The Brain and Marijuana – How the Brain Is Negatively Affected When You Smoke Marijuana

Cannabis is a complex molecule which has over 400 cannabinoids. Cannabinoids are the chemicals which give marijuana their ability to make an user feel high. THC (delta-9 tetrahydrocannabinol) is the key active ingredient in the marijuana plant. THC is a cannabinoid. CBD Oil Wholesale

A substance called anandamide isone of the natural cannabinoids in the brain. THC copies the actions of anandamide. THC binds with the cannabinoid receptors making the brain believe it is naturally producing anadamide. It tricks the brain! Long-term use of marijuana can clog the pathways that chemicals corner (synapses) and slow/stop development of endorphins, or “feel good” chemicals, that the brain naturally produces. Listed here are a set of areas in the mind that are damaged by pot use:

Cannabinoid receptors are abundant in:

Cerebellum——-body movement/coordination

Hippocampus—–learning/memory

Cerebral Cortex—-higher intellectual functions

Nucleus Accumbens—–reward middle

Basal Ganglia—-(unconscious) movement control

Cannabinoid receptors are average in:

Hypothalamus—-body housekeeping functions (body temp, salt, normal water, sugar)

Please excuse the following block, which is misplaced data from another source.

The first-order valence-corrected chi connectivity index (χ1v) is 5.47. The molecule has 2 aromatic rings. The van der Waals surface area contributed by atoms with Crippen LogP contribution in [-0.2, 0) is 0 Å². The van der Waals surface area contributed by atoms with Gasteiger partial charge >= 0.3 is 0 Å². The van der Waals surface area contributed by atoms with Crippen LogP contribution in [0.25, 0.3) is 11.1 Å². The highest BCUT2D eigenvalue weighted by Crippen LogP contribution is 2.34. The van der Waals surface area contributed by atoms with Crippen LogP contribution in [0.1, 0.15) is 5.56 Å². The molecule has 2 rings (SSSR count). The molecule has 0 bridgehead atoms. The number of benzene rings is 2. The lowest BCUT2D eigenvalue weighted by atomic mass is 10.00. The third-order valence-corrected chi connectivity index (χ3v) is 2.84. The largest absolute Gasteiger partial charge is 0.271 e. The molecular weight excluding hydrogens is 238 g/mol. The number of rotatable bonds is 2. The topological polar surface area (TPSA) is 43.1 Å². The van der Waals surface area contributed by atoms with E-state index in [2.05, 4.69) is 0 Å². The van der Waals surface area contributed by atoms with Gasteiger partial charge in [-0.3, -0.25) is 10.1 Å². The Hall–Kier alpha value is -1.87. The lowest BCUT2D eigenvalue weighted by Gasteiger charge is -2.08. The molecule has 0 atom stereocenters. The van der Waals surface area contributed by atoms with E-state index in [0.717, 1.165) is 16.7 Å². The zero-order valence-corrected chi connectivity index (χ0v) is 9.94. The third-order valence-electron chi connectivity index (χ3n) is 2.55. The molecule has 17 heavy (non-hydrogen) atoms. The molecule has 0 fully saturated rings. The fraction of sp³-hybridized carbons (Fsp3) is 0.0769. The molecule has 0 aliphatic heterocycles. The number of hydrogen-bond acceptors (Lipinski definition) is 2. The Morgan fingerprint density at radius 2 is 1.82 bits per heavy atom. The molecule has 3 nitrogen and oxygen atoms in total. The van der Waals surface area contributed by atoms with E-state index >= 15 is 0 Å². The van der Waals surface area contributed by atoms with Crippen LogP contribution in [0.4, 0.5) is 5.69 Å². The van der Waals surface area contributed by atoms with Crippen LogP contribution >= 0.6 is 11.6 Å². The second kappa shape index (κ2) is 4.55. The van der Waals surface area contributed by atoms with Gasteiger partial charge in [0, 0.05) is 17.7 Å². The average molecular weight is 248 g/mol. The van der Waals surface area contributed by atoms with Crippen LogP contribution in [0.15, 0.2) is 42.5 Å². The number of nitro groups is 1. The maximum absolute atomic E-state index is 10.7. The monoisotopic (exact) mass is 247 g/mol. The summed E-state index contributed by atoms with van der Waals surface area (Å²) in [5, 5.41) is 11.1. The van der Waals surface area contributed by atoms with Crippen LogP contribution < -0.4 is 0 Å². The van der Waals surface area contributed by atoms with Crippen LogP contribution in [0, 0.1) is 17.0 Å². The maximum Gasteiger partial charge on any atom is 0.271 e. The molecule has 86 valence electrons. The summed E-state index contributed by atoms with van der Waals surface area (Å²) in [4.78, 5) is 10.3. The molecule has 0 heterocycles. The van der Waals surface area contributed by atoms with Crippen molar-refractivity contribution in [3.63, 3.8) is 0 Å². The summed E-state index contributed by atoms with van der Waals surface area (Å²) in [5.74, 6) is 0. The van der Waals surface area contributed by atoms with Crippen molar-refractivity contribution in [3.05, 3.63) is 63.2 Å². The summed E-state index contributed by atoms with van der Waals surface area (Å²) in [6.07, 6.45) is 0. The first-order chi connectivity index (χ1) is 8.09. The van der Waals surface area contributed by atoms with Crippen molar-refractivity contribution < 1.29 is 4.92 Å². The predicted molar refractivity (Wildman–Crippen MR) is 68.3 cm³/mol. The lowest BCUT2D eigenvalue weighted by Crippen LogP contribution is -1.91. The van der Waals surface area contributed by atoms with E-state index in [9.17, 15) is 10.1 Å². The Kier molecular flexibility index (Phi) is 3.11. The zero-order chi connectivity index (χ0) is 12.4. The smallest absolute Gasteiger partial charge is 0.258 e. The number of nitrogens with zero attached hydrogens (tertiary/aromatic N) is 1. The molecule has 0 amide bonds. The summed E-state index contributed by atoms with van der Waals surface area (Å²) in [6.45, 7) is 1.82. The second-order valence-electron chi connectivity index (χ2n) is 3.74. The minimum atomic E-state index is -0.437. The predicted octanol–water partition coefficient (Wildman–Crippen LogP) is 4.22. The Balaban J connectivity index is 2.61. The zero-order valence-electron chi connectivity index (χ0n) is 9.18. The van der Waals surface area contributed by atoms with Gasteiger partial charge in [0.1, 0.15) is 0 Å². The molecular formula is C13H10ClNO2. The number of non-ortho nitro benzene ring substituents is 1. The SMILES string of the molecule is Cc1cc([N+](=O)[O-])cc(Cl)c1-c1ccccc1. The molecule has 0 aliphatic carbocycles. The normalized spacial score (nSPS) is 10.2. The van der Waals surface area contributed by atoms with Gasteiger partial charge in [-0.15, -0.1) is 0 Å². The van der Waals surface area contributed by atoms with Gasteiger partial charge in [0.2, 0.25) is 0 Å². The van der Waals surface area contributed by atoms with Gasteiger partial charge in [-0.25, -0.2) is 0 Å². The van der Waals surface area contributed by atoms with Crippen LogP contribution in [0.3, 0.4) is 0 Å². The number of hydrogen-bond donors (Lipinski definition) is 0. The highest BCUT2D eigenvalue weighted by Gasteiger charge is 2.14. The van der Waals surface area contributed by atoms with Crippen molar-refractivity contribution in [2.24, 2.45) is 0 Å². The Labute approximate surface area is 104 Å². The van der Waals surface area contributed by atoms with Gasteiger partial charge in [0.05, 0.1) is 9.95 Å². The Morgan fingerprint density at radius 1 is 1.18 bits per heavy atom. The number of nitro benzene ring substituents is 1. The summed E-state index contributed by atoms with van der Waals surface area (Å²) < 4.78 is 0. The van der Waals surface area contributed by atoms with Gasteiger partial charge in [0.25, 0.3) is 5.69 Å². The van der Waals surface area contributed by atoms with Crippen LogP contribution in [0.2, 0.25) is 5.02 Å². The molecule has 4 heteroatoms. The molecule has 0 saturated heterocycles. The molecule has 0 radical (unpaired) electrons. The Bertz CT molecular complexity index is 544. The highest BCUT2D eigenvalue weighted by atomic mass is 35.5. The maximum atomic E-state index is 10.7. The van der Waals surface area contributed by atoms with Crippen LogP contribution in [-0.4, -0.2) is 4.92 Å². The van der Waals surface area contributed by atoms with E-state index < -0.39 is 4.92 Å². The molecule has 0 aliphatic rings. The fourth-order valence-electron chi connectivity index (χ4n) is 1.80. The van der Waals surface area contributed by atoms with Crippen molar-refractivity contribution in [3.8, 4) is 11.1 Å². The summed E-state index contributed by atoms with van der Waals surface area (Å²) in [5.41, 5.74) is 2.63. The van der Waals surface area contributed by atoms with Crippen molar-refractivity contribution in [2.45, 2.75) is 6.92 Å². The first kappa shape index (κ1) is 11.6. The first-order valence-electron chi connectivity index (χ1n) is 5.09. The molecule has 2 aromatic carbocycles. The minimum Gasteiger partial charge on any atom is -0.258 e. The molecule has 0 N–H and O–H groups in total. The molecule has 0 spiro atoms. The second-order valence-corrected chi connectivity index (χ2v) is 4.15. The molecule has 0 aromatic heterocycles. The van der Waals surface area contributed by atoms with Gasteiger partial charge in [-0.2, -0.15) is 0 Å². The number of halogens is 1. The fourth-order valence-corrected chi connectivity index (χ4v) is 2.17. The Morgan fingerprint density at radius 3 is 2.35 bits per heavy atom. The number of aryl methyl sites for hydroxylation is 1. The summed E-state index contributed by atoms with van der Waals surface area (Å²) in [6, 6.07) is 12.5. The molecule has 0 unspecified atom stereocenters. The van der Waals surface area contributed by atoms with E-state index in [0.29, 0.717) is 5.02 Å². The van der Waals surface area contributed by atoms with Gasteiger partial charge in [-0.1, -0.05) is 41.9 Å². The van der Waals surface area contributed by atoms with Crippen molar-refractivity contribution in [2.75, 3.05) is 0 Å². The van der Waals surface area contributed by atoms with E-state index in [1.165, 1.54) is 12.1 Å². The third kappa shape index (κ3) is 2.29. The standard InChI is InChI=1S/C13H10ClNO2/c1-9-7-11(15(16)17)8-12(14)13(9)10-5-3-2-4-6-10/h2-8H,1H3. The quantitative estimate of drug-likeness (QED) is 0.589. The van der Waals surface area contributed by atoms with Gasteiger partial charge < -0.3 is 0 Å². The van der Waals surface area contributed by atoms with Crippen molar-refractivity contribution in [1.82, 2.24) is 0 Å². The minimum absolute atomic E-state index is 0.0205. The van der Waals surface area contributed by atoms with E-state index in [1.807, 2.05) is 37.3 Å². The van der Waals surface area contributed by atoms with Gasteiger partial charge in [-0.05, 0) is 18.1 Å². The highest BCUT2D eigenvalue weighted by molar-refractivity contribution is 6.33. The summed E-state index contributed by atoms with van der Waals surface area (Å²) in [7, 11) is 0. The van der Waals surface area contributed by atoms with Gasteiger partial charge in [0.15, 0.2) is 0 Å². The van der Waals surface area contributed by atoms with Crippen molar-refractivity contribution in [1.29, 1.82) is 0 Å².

Amygdala—-emotional response/fear/flight or fight

Spinal Cord—-peripheral sensation/pain

Brain Stem—-sleep and excitement levels, motor control

Central Gray—-analgesia/pain control

Nucleus of solo tract—-visceral sensation, nausea/vomiting

Even now not sure why this problems? Imagine that you are an individual who smokes marijuana on a daily basis. Each of the above noted areas of the human brain are being damaged every day. That means that your short-term memory is not at all times useful (eg. how often will you forget where you left your keys? ) and your ability to follow directions, especially complicated ones, is inhibited. An individual may need to be reminded of what was said or may prefer to write things down to bear in mind the instructions. You may realize that you are not as coordinated as you once were. This may be more apparent to others than to the individual him or himself.